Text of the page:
Monday, May 30, 2011

Memorial Day - Freed Slaves Started This Holiday in Remembrance of Fallen Union Soldiers


Memorial Day is a United States federal holiday observed on the last Monday of May. Formerly known as Decoration Day, which was first recorded to have been observed by Freedmen (freed enslaved southern blacks) in Charleston, South Carolina in 1865, at the Washington Race Course, to remember the fallen Union soldiers of the Civil War. Today, what is now known as Memorial Day, commemorates all U.S. Service Members who died while in military service. The recognition of the fallen was then enacted under the name Memorial Day by an organization of Union veterans — the Grand Army of the Republic — to honor Union soldiers of the American Civil War. Over time, it was extended after World War I to honor all Americans who have died in all wars.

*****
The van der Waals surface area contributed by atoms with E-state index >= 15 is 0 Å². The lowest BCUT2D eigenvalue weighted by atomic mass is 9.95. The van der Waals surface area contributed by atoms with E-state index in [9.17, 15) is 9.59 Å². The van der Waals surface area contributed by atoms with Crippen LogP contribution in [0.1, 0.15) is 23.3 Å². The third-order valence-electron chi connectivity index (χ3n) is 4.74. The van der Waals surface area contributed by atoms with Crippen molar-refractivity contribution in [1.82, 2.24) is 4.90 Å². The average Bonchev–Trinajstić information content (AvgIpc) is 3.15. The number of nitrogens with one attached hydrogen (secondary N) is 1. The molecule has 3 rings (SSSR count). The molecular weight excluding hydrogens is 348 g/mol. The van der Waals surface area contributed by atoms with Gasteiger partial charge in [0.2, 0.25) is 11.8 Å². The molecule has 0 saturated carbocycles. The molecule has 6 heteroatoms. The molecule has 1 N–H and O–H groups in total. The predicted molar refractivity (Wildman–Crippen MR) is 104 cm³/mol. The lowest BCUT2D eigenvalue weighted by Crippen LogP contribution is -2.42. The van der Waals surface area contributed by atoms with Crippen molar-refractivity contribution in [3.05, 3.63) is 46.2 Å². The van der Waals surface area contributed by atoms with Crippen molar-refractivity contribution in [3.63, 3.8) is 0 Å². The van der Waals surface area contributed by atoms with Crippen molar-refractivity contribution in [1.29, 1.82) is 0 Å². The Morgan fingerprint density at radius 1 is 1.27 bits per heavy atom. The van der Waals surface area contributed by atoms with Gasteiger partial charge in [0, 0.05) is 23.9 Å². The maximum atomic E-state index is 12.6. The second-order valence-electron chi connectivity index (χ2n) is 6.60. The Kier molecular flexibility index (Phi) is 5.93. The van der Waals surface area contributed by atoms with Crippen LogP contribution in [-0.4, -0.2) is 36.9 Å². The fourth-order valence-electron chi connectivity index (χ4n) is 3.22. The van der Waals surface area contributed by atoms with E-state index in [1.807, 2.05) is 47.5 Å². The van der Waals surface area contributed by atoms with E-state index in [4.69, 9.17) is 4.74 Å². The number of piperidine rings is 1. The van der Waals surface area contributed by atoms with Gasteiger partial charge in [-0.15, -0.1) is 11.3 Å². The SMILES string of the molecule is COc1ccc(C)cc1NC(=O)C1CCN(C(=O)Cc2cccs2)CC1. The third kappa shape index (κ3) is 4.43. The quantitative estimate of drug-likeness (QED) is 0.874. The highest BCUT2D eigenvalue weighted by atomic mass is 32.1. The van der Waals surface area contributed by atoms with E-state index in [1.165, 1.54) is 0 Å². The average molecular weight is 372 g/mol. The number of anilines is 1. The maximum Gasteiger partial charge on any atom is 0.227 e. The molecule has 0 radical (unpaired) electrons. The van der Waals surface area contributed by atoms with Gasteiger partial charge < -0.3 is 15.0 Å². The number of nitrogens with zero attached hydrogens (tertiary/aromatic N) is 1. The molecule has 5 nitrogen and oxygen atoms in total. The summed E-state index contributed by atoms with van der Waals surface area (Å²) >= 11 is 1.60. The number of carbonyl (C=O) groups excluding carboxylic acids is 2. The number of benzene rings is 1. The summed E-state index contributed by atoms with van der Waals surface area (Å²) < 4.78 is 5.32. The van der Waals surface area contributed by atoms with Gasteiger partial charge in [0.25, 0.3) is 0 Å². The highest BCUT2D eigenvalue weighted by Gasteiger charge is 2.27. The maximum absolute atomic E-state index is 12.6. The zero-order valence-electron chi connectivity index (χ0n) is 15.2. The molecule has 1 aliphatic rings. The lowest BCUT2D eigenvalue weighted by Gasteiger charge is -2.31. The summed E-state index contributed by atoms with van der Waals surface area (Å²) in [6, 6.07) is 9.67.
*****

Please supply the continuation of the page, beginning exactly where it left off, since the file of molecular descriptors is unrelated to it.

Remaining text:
Memorial Day often marks the start of the summer vacation season, and Labor Day its end.

Begun as a ritual of remembrance and reconciliation after the Civil War, by the early 20th century, Memorial Day was an occasion for more general expressions of memory, as ordinary people visited the graves of their deceased relatives, whether they had served in the military or not. It also became a long weekend increasingly devoted to shopping, family get-togethers, fireworks, trips to the beach, and national media events such as the Indianapolis 500 auto race, held since 1911 on the Sunday of Memorial Day weekend.

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